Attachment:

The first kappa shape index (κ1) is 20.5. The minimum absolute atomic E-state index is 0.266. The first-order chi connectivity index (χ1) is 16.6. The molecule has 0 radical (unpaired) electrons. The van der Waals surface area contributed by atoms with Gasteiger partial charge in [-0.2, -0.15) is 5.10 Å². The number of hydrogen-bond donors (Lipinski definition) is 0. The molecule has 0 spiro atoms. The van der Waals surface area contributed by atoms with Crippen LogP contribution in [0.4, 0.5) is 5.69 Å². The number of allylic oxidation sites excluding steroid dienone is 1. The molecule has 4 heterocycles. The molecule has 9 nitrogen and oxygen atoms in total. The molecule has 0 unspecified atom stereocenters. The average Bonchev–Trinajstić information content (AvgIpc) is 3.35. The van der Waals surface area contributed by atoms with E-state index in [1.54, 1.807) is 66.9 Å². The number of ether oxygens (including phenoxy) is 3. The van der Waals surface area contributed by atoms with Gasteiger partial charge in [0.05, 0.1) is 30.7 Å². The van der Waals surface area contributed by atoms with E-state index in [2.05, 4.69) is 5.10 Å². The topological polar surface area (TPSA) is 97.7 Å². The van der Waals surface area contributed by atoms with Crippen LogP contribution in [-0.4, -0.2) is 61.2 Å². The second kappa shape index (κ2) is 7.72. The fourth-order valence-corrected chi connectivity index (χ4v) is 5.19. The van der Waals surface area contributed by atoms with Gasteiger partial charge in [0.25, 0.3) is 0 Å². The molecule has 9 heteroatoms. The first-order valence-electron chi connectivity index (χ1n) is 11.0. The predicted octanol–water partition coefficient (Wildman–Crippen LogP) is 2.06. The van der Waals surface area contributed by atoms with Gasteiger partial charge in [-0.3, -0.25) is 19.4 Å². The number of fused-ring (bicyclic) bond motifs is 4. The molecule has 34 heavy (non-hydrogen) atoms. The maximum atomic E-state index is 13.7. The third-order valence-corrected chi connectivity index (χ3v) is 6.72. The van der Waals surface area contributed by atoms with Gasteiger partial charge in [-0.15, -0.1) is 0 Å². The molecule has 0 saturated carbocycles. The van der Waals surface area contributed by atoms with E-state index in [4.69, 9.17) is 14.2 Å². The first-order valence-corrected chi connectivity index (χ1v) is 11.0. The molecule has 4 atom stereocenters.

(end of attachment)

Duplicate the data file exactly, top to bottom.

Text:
The first kappa shape index (κ1) is 20.5. The minimum absolute atomic E-state index is 0.266. The first-order chi connectivity index (χ1) is 16.6. The molecule has 0 radical (unpaired) electrons. The van der Waals surface area contributed by atoms with Gasteiger partial charge in [-0.2, -0.15) is 5.10 Å². The number of hydrogen-bond donors (Lipinski definition) is 0. The molecule has 0 spiro atoms. The van der Waals surface area contributed by atoms with Crippen LogP contribution in [0.4, 0.5) is 5.69 Å². The number of allylic oxidation sites excluding steroid dienone is 1. The molecule has 4 heterocycles. The molecule has 9 nitrogen and oxygen atoms in total. The molecule has 0 unspecified atom stereocenters. The average Bonchev–Trinajstić information content (AvgIpc) is 3.35. The van der Waals surface area contributed by atoms with E-state index in [1.54, 1.807) is 66.9 Å². The number of ether oxygens (including phenoxy) is 3. The van der Waals surface area contributed by atoms with Gasteiger partial charge in [0.05, 0.1) is 30.7 Å². The van der Waals surface area contributed by atoms with E-state index in [2.05, 4.69) is 5.10 Å². The topological polar surface area (TPSA) is 97.7 Å². The van der Waals surface area contributed by atoms with Crippen LogP contribution in [-0.4, -0.2) is 61.2 Å². The second kappa shape index (κ2) is 7.72. The fourth-order valence-corrected chi connectivity index (χ4v) is 5.19. The van der Waals surface area contributed by atoms with Gasteiger partial charge in [0.25, 0.3) is 0 Å². The molecule has 9 heteroatoms. The first-order valence-electron chi connectivity index (χ1n) is 11.0. The predicted octanol–water partition coefficient (Wildman–Crippen LogP) is 2.06. The van der Waals surface area contributed by atoms with Gasteiger partial charge in [-0.3, -0.25) is 19.4 Å². The number of fused-ring (bicyclic) bond motifs is 4. The molecule has 34 heavy (non-hydrogen) atoms. The maximum atomic E-state index is 13.7. The third-order valence-corrected chi connectivity index (χ3v) is 6.72. The van der Waals surface area contributed by atoms with Gasteiger partial charge in [-0.15, -0.1) is 0 Å². The molecule has 0 saturated carbocycles. The van der Waals surface area contributed by atoms with E-state index in [4.69, 9.17) is 14.2 Å². The first-order valence-corrected chi connectivity index (χ1v) is 11.0. The molecule has 4 atom stereocenters.